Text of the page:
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Not yachting like a millionaire…
Cala d’Hort is an imposing cove and a popular beach – but with limited parking. At the foot of the steep hill that leads to the beach there is a sign indicating the presence of a car park, but you have to go around the roundabout to be able to get into it.
Car park is probably not the correct adjective for this little camino that winds its way into the forest, but by the time you find somewhere to park your car you’ll be past caring.
As we manoeuvre into a spot we see six large Senegalese men emerge from an impossibly small car bearing sun glasses and watches. This is not a good sign and before we’ve finished a beer we’ve met four of them, but politely refused to part with our money. Oh well – only two to go… It’s almost reminiscent of Morroco.
Fortunately we have a devious plan that should confound them. An unusual boat charter service operates from this beach whereby you can hire an inflatable speed boat and leave the ‘looky looky’ men waving their sunglasses in dismay as you leave them in your wake.
Toni Pujoleti, who came up with this brilliant charter idea (which requires neither license nor previous experience!), shows us how to fire up the engine and we head for the open sea.
To be honest it took three attempts to work out which way to flick the on/off switch whilst in neutral, rather than in gear, and at the same time twist the throttle in the right direction rather than stall the vehicle.
During this time the breeze has blown us onto the boundary rope of the swimming area that we now have to cross without scything through the rope or fouling the propeller. This is exciting stuff and we’re only 20 metres from the beach so far.
We chug around the iconic island of Es Vedra admiring its spectacular design and looking for goats, but with no joy. As we round the far end we encounter a landing jetty at the foot of a set of steps that lead up to the tiny lighthouse.
On any other day I would probably have fallen for the temptation and disembarked onto the third most magnetic point on the planet’s surface, but another of Toni’s boats had beaten us to it and its occupants were cavorting around the lighthouse in the nude.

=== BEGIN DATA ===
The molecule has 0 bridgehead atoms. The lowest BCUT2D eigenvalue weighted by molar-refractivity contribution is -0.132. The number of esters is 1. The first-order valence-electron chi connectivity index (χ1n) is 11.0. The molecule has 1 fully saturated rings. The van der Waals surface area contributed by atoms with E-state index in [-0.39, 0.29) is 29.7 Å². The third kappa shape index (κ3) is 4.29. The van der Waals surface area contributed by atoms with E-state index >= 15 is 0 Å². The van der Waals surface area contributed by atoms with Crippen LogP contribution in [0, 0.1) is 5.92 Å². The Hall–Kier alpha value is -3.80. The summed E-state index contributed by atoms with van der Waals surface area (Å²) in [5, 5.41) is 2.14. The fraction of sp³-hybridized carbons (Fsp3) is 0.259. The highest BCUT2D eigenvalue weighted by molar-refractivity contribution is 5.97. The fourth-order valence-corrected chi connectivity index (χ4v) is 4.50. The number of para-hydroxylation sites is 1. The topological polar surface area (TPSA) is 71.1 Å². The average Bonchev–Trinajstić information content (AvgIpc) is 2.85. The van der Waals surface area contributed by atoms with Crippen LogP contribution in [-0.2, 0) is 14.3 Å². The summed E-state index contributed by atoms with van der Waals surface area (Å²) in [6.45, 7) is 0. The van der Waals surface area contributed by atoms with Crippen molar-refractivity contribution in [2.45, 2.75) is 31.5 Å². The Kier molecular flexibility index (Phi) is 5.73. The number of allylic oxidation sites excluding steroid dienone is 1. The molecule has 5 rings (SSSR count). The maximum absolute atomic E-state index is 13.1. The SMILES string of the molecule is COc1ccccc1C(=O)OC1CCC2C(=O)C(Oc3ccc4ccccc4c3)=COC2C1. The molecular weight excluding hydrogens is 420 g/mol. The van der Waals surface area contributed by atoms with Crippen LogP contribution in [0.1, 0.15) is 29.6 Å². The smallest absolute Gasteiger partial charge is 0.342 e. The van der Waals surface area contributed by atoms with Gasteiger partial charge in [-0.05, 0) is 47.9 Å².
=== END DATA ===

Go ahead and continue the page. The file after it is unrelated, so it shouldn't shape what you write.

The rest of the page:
My companion and I agreed that this was not a day for making new friends and, after all, it’s illegal to set foot on Es Vedra without permission from the government. We didn’t see any policemen and don’t know how much the fine would be, but I felt that my decision not to land would have been that of any other naval Master and Commander as we took on the big waves on the far side of Es Vedra. Everything was under control, or was it…
At this point my companion, by now referred to as the bosun, finally succumbs to the island’s magnetism and leaps overboard to fetch a couple of shells, some seaweed and a photo opportunity.
I, in the meantime, master the gearbox as I try not to hit any rocks while the current carries me in towards the intimidating island. It turns out that there are only two gears – forwards and backwards – and the steering is the opposite way round to what you’re used to on wheels. It’s a bit like a learning curve…
Some time passes, but eventually the bosun manages to catch up with the boat and attempts to rejoin the party. After a few hilarious attempts to climb aboard gracefully, she asks for the assistance that I should, apparently, have offered in the first place. As I haul her in and she thrashes around in the water, I wonder how much fish fetches per kilo nowadays.
Suitably exercised we decide to avoid the heavy open sea, where at speed we’d taken off on several occasions to land with a spanking on the boat’s metal floor. Max Moseley would have enjoyed it immensely! So we followed the lee of the dinosaur island of Es Vedranell. The views of the two islands close up are incredible, but still no goats…
Tomorrow’s installment of our boat trip sees us heading over to Atlantis – and a novel way of getting rid of jellyfish….